Coburn: Senate rule changes allow majority to bypass filibuster
BY WAYNE GREENE World Senior Writer
Friday, January 25, 2013
U.S. Sen. Tom Coburn said changes in Senate Rules that passed Thursday will hinder his efforts to obstruct misguided policy and profligate spending in Washington.
“They handicapped a lot of the tools I’ve learned to stop bills from coming to the floor,” Coburn told an overflow Republican Club of Tulsa crowd on Friday. “So it’ll be much more difficult, for the next two years anyway, for me to stop a bunch of junk from coming to the floor that is not, number one, a priority for a nation that has $93 trillion in unfunded liabilities and debt and, number two, won’t do the hard work of oversighting what we’re doing before we do something else.”
The rule changes allow a Senate majority to bypass the filibuster on initial consideration of legislation if either a bipartisan group of senators consents or the minority is guaranteed the chance to offer amendments.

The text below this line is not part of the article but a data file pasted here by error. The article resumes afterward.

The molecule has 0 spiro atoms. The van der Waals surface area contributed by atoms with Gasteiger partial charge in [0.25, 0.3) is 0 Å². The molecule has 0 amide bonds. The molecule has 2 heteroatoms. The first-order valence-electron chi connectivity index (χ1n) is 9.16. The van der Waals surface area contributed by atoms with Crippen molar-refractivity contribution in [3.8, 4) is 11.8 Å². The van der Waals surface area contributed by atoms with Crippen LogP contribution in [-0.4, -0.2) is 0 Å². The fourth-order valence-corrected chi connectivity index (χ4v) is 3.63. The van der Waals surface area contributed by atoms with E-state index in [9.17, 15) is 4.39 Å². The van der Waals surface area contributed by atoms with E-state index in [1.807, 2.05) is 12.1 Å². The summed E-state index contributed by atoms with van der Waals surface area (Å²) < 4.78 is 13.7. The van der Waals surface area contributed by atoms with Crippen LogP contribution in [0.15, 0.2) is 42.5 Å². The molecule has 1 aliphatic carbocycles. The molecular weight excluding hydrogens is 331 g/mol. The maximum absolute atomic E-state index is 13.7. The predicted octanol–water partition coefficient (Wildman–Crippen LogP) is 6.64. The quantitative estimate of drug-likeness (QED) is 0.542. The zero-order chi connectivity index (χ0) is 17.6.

The rule changes also limit debate on some appointments and reduce the time delay on votes after filibusters are cut off.
Coburn said the changes misunderstand the history and purpose of the Senate.
“The purpose of the filibuster in the Senate ... was to make sure a majority could never dominate a minority,” he said.
While the Founding Fathers designed the U.S. House to be responsive to the public, the Senate’s role was to be above shifting sentiments, he said.
“It was designed to protect minority rights so that, even in times of massive swings in one direction, a minority opinion would be considered,” he said.
Read more of this story in Saturday's Tulsa World.
Sen. Tom Coburn speaks to the Tulsa Republican Club during a lucheon at the Summit Club Friday in Tulsa. JAMES GIBBARD/Tulsa World